Section 10 is when you plead ‘guilty’ or are found ‘guilty’ of a ‘criminal offence’ or a ‘major traffic offence’ but the Court decides not to give you a criminal conviction (criminal record) or licence disqualification.
Section 10 of the Crimes (Sentencing Procedure) Act 1999 (NSW) gives the court power to deal with ‘guilty’ persons by:
The important thing is that there is no criminal conviction, no fine and – in driving cases – no licence disqualification.
Section 10 is available for all criminal charges and driving charges. The court must consider the following matters when deciding whether to grant a section 10: (a) the person’s character, antecedents (ie history), age, health and mental condition, (b) the trivial nature of the offence, (c) the extenuating circumstances in which the offence was committed, and (d) any other matter that the court thinks proper to consider.
Not necessarily. Although someone is more likely to get a section 10 if the offence is ‘trivial’ (ie not serious), the cases make it clear that section 10 can be used for very serious offences also. For example, the important case of R v Paris  involved a man who pleaded guilty in the District Court to threatening to use weapons against police (max penalty 12 years prison) and two counts of assault. The Court called it ‘undoubtedly a very serious offence’ but also found that section 10 can be used in such cases if there are very good reasons for doing so, eg if there are sufficient ‘extenuating circumstances’ (eg provocation, distress, mental instability etc), if the person is otherwise of excellent character etc. Similarly, the case of R v Piccin (No 2)  involved a 40 year old nursing student, Ms Piccin, who pleaded ‘not guilty’ but was found ‘guilty’ by a District Court jury of ‘maliciously wounding’ and ‘stalking’ her former partner. The facts of that case were that Ms Piccin tracked-down her former partner and, in a fit of jealousy, stabbed him in the chin, shoulder and finger with a knife. Again, the Court found that section 10 can be used in such serious cases if there are very good reasons for doing so. Importantly, the Court stated that it is ‘proper to consider’ the effects of a criminal conviction on the person’s employment prospects when deciding whether to grant a section 10.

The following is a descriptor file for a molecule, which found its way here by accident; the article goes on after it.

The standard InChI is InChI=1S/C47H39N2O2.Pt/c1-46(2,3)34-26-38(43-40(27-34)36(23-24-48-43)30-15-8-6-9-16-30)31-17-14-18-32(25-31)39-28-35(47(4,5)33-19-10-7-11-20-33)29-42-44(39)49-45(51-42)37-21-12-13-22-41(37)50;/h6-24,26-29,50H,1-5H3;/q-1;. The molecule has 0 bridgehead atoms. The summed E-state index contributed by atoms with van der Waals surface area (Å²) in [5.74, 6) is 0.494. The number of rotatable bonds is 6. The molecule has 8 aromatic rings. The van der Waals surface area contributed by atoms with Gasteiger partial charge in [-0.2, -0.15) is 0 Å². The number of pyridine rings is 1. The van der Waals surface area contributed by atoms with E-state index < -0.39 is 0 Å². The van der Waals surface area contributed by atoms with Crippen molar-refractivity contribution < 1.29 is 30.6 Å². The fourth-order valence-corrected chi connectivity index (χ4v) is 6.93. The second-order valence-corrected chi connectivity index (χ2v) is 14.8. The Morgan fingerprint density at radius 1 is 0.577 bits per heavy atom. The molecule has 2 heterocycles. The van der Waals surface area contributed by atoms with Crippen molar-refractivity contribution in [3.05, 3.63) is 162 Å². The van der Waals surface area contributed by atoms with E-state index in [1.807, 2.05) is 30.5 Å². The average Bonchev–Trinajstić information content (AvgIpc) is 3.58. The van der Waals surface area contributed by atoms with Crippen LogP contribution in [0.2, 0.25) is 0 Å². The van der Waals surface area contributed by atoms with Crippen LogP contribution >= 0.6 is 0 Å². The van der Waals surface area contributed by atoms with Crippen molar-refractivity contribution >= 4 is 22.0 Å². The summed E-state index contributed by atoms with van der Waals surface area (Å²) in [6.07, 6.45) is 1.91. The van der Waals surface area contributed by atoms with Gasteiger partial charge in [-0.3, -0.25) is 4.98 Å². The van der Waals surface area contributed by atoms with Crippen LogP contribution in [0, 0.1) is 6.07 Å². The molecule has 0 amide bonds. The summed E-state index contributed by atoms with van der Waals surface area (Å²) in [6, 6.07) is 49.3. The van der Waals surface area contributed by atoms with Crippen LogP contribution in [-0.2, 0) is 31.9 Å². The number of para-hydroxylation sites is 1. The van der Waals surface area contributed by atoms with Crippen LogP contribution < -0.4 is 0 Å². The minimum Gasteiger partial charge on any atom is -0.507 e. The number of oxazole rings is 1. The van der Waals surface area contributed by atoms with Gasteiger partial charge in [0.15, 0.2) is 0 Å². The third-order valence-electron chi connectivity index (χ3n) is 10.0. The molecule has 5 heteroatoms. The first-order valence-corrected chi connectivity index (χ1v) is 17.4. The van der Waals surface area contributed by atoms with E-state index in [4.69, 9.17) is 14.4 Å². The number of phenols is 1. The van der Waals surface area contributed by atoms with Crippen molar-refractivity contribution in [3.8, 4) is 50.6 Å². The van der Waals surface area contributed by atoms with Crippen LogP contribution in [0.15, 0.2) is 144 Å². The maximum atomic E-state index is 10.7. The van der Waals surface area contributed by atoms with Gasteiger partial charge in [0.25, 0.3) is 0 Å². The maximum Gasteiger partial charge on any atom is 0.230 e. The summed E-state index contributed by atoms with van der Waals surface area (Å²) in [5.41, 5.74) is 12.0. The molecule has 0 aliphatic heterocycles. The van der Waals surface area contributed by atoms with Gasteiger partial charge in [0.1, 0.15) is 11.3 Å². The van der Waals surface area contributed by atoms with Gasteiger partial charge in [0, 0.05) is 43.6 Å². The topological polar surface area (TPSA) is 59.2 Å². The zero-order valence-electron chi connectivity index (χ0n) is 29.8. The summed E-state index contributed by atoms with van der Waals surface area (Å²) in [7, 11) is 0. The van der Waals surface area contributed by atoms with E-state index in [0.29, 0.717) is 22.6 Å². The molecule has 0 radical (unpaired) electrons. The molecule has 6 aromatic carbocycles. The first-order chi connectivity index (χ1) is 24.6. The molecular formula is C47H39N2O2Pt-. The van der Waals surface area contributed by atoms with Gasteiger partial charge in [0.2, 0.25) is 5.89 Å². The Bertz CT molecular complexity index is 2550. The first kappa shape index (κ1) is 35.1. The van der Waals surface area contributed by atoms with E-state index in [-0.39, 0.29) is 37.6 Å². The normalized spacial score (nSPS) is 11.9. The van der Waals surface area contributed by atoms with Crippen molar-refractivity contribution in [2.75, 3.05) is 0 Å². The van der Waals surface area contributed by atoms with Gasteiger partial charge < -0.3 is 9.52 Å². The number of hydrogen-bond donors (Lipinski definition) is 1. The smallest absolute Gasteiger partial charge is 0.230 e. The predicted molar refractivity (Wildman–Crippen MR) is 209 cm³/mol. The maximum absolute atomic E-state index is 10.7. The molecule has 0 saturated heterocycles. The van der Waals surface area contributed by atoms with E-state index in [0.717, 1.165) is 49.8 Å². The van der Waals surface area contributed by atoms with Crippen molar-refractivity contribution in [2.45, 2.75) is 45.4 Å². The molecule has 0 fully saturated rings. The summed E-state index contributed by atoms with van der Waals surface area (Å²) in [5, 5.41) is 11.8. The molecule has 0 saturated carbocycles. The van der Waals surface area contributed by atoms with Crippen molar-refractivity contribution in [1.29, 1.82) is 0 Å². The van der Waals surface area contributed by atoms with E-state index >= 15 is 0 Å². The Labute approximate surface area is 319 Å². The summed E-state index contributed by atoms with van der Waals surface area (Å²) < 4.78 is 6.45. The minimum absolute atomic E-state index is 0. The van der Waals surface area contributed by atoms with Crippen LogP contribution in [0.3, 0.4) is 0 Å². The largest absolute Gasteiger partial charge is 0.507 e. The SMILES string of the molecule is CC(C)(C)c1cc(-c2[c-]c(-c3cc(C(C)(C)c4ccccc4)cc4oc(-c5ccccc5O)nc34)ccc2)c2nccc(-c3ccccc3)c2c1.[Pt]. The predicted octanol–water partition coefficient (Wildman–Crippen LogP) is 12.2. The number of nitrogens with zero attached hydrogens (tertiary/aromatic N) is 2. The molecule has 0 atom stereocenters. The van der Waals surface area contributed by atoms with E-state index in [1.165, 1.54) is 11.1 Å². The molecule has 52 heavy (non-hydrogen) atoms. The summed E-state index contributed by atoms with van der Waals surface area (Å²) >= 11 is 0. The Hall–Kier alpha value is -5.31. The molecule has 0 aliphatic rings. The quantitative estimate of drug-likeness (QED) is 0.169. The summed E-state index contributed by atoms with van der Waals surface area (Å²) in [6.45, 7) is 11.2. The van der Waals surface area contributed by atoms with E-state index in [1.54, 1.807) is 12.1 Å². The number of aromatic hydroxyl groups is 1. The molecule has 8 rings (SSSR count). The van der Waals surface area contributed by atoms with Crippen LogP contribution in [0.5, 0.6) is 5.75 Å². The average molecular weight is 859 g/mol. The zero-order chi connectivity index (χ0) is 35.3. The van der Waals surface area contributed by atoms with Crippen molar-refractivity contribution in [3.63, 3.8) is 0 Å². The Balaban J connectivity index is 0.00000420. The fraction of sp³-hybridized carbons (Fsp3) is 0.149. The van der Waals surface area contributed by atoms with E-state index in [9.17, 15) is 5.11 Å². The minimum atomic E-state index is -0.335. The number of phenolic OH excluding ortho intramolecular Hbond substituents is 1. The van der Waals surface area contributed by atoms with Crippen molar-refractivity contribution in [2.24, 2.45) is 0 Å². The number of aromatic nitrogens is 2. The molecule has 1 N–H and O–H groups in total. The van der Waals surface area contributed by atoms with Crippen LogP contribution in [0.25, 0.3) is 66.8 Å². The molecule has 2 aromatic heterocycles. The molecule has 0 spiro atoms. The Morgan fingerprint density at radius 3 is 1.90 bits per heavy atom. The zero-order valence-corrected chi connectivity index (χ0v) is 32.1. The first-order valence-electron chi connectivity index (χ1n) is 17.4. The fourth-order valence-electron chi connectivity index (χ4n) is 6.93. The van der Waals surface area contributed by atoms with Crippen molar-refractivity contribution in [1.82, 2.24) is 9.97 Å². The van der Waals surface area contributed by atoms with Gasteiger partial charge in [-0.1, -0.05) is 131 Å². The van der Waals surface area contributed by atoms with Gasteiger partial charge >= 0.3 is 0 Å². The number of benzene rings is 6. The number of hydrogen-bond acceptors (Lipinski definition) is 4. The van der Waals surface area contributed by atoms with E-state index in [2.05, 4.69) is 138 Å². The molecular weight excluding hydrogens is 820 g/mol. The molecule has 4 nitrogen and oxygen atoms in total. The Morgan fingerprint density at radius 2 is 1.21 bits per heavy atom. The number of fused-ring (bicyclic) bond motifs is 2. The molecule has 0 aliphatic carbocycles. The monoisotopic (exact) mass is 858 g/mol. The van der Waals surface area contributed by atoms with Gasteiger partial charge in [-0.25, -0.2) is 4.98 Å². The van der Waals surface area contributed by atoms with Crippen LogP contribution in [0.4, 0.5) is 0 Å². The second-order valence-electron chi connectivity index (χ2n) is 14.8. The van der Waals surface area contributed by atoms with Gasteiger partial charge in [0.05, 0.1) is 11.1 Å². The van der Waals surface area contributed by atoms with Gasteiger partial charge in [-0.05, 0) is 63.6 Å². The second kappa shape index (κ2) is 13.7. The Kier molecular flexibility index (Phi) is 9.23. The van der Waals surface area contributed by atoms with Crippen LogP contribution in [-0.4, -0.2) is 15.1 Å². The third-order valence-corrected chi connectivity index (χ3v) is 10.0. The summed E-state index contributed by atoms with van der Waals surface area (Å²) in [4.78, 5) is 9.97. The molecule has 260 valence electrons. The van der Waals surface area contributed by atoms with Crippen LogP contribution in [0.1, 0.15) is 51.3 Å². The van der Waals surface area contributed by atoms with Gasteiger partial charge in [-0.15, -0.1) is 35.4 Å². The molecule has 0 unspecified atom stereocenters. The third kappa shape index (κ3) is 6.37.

An ‘extenuating circumstance’ is something out-of-the-ordinary that can partly explain why the offence was committed. For example, in the case of Mr Paris (above), his wife tormented and assaulted him before he ‘lost the plot’, grabbed a knife and committed offences against police. Similarly, Ms Piccin (above) had a terrible life whereby she lost her husband, was then ‘duped’ by a con-artist out of her home and two business and was then ‘dumped’ by her new partner (the man she assaulted). Although such circumstances do not excuse the conduct, they can go some way towards explaining it and increasing the chances of a section 10.
Your chances of getting a section 10 are better if you provide the court with material showing that:
For driving offences, the chances of getting a section 10 are better if you complete a Traffic Offender Program. An early plea of ‘guilty’ is also relevant as it shows that you quickly accepted responsibililty and are remorseful.
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